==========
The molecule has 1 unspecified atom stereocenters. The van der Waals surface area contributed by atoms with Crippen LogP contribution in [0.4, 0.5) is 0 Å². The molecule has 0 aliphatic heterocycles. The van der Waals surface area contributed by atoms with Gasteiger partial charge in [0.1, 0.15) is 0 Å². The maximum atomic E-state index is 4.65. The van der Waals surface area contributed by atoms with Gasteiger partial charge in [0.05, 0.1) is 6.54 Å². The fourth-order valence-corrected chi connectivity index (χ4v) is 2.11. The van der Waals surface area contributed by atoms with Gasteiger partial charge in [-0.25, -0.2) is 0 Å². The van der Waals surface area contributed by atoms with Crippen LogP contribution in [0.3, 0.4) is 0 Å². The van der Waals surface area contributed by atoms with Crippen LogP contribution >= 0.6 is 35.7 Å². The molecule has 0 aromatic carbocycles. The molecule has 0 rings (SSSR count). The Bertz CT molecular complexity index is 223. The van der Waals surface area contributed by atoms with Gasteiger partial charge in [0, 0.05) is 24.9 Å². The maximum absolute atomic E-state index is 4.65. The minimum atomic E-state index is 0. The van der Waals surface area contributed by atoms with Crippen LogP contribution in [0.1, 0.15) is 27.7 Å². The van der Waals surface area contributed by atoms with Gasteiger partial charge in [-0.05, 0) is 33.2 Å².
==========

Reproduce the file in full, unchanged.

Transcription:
The molecule has 1 unspecified atom stereocenters. The van der Waals surface area contributed by atoms with Crippen LogP contribution in [0.4, 0.5) is 0 Å². The molecule has 0 aliphatic heterocycles. The van der Waals surface area contributed by atoms with Gasteiger partial charge in [0.1, 0.15) is 0 Å². The maximum atomic E-state index is 4.65. The van der Waals surface area contributed by atoms with Gasteiger partial charge in [0.05, 0.1) is 6.54 Å². The fourth-order valence-corrected chi connectivity index (χ4v) is 2.11. The van der Waals surface area contributed by atoms with Gasteiger partial charge in [-0.25, -0.2) is 0 Å². The van der Waals surface area contributed by atoms with Crippen LogP contribution in [0.3, 0.4) is 0 Å². The van der Waals surface area contributed by atoms with Crippen LogP contribution >= 0.6 is 35.7 Å². The molecule has 0 aromatic carbocycles. The molecule has 0 rings (SSSR count). The Bertz CT molecular complexity index is 223. The van der Waals surface area contributed by atoms with Gasteiger partial charge in [0, 0.05) is 24.9 Å². The maximum absolute atomic E-state index is 4.65. The minimum atomic E-state index is 0. The van der Waals surface area contributed by atoms with Crippen LogP contribution in [0.1, 0.15) is 27.7 Å². The van der Waals surface area contributed by atoms with Gasteiger partial charge in [-0.05, 0) is 33.2 Å².